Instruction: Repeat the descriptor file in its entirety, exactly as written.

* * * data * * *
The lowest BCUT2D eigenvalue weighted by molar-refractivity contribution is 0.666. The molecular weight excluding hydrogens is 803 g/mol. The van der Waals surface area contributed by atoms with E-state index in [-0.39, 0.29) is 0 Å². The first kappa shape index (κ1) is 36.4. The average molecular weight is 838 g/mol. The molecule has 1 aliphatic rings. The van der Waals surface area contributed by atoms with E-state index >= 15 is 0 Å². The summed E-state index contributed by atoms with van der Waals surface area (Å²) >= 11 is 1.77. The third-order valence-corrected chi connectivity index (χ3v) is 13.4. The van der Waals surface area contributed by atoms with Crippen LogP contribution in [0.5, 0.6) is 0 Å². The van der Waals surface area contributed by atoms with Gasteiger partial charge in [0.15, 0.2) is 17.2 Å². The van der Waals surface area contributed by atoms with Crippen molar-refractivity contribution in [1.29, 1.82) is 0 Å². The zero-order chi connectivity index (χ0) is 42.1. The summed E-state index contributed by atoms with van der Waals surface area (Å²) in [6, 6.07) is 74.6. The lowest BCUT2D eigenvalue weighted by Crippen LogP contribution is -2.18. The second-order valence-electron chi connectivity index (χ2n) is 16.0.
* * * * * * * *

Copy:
The lowest BCUT2D eigenvalue weighted by molar-refractivity contribution is 0.666. The molecular weight excluding hydrogens is 803 g/mol. The van der Waals surface area contributed by atoms with E-state index in [-0.39, 0.29) is 0 Å². The first kappa shape index (κ1) is 36.4. The average molecular weight is 838 g/mol. The molecule has 1 aliphatic rings. The van der Waals surface area contributed by atoms with E-state index >= 15 is 0 Å². The summed E-state index contributed by atoms with van der Waals surface area (Å²) >= 11 is 1.77. The third-order valence-corrected chi connectivity index (χ3v) is 13.4. The van der Waals surface area contributed by atoms with Crippen LogP contribution in [0.5, 0.6) is 0 Å². The van der Waals surface area contributed by atoms with Gasteiger partial charge in [0.15, 0.2) is 17.2 Å². The van der Waals surface area contributed by atoms with Crippen molar-refractivity contribution in [1.29, 1.82) is 0 Å². The zero-order chi connectivity index (χ0) is 42.1. The summed E-state index contributed by atoms with van der Waals surface area (Å²) in [6, 6.07) is 74.6. The lowest BCUT2D eigenvalue weighted by Crippen LogP contribution is -2.18. The second-order valence-electron chi connectivity index (χ2n) is 16.0.